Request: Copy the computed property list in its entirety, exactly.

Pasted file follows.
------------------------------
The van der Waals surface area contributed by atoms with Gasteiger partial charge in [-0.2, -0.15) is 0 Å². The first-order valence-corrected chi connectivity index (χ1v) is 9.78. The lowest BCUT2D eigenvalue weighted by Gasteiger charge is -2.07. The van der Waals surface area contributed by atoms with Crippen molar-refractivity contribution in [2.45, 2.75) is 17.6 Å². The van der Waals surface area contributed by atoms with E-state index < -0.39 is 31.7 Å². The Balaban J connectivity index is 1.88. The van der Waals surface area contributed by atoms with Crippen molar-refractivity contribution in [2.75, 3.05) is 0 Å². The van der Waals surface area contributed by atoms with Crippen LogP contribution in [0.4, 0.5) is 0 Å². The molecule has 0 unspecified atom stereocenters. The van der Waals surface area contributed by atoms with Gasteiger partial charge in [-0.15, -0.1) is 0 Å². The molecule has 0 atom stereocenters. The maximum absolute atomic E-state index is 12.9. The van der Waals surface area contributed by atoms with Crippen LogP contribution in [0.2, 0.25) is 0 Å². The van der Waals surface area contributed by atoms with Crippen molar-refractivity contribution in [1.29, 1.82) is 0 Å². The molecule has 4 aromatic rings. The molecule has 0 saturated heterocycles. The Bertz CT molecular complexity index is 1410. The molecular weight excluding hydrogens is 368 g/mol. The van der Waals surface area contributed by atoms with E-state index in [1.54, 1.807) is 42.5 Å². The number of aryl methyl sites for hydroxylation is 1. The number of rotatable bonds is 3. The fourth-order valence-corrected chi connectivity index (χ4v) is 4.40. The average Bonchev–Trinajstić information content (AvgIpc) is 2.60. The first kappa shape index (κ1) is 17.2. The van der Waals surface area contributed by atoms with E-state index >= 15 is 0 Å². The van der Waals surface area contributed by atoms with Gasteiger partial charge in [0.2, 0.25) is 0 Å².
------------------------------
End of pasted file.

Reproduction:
The van der Waals surface area contributed by atoms with Gasteiger partial charge in [-0.2, -0.15) is 0 Å². The first-order valence-corrected chi connectivity index (χ1v) is 9.78. The lowest BCUT2D eigenvalue weighted by Gasteiger charge is -2.07. The van der Waals surface area contributed by atoms with Crippen molar-refractivity contribution in [2.45, 2.75) is 17.6 Å². The van der Waals surface area contributed by atoms with E-state index < -0.39 is 31.7 Å². The Balaban J connectivity index is 1.88. The van der Waals surface area contributed by atoms with Crippen molar-refractivity contribution in [2.75, 3.05) is 0 Å². The van der Waals surface area contributed by atoms with Crippen LogP contribution in [0.4, 0.5) is 0 Å². The molecule has 0 unspecified atom stereocenters. The van der Waals surface area contributed by atoms with Gasteiger partial charge in [-0.15, -0.1) is 0 Å². The molecule has 0 atom stereocenters. The maximum absolute atomic E-state index is 12.9. The van der Waals surface area contributed by atoms with Crippen LogP contribution in [0.2, 0.25) is 0 Å². The van der Waals surface area contributed by atoms with Crippen molar-refractivity contribution in [1.29, 1.82) is 0 Å². The molecule has 4 aromatic rings. The molecule has 0 saturated heterocycles. The Bertz CT molecular complexity index is 1410. The molecular weight excluding hydrogens is 368 g/mol. The van der Waals surface area contributed by atoms with E-state index in [1.54, 1.807) is 42.5 Å². The number of aryl methyl sites for hydroxylation is 1. The number of rotatable bonds is 3. The fourth-order valence-corrected chi connectivity index (χ4v) is 4.40. The average Bonchev–Trinajstić information content (AvgIpc) is 2.60. The first kappa shape index (κ1) is 17.2. The van der Waals surface area contributed by atoms with E-state index >= 15 is 0 Å². The van der Waals surface area contributed by atoms with Gasteiger partial charge in [0.2, 0.25) is 0 Å².